It is easy to think straight and speak clearly about anything if we have a clean, sharp language in which to describe it. This we can make by using for these embodied propositions the logic of molecular propositions and noting the time of each atomic proposition embodied in the impulse in each neuron. Since a nervous impulse happens only if that neuron was excited by impulses arriving upon it, what that impulse says is that the neuron was appropriately excited. A true nervous impulse implies that it was so excited.
Thus an impulse in Neuron 2, (Figure 2) Case 1, at the time 't’ implies the impulse in Neuron 1 at a time earlier by one synaptic delay. In one single case no information is lost; from the behavior of Neuron 2 everything about that case can be inferred. It is not so whenever Neuron 2 has more than one afferent, as in Figure 3, which enumerates the realizable cases for two afferents. We have exhausted all logical possibilities except for one; Neuron 2 cannot be made to fire when neither of its afferents does. In all of them there is a loss of information: positively, when, as in case 5 there are two possibilities, either of which may be responsible for its firing: negatively, in cases 2 and 3, where its failure to fire has no unique implication. Now loss of information always increases generality of some sort: in case 4, a signal on Neuron 2 implies only a general notion, where two instances are the firings of its two afferents, it is more particular. This calculus can be extended to more complicated nets. It permits us to construct a network between the receptors and a given neuron which makes the latter any desired logical function of the signals from the receptors at definite preceding times. There is an exception: we cannot make the output neuron fire when every receptor is silent; but a background of activity or a spontaneously active neuron removes this restriction. The output neuron embodies a general notion, the one whose instances are all complexions of signals from sense receptors sufficient to fire it. Its signal therefore implies that the world impingent on the sense organs was such as to produce these conditions.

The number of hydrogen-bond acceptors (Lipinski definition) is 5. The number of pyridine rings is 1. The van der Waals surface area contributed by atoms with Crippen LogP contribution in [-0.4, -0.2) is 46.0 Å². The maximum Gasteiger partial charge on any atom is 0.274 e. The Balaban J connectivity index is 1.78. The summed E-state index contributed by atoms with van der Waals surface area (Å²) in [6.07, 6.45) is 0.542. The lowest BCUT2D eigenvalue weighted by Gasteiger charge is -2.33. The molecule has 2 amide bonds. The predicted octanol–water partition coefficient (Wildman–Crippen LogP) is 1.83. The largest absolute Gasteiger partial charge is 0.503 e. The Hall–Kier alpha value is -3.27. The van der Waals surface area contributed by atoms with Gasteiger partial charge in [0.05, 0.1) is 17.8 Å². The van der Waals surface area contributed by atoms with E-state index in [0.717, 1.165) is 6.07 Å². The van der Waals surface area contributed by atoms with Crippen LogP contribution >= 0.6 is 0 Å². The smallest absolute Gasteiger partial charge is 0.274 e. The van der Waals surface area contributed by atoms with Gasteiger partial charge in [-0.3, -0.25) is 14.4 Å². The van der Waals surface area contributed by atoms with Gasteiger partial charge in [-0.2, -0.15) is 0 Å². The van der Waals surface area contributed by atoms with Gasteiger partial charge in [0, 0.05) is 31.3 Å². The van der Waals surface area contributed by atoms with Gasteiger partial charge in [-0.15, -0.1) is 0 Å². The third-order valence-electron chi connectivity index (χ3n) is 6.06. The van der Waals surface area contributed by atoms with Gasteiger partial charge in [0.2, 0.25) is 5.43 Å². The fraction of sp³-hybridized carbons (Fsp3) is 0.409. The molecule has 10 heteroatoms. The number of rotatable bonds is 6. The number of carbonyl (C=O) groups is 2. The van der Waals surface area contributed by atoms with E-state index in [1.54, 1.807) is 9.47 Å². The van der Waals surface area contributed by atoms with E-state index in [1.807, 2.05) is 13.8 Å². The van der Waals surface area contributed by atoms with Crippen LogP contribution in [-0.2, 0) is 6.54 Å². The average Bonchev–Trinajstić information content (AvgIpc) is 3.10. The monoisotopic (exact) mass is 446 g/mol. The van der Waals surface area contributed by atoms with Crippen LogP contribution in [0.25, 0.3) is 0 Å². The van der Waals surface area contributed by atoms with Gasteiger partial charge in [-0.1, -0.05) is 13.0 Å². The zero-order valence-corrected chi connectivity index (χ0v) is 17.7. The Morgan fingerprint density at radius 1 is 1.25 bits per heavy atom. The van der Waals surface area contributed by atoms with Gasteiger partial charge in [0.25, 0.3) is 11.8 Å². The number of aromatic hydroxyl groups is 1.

Since nets can convert any figure given simultaneously in space into a figure in time, in a single place, and, conversely, any sequence in time into a figure in space, we cannot guess before hand what we should seek in the central nervous system when it is having a rudimentary idea. We must know the anatomy of the parts before we frame any hypothesis. But this we do know, that somewhere in that nervous system there must exist some invariant figure of activity every time that structure has that rudimentary idea. For example, there is no a priori reason to expect that each pitch picked up by the ear projects to a separate specific locus on Heschl's gyrus. Only the experiment discloses that to a given pitch corresponds an activity at a given place. Thus the place is the invariant of nervous activity which is having the idea - called “that pitch.” This invariant is a disjunct of the activity of the impulses from the two ears, for it comes to the same place no matter which ear picks up that pitch.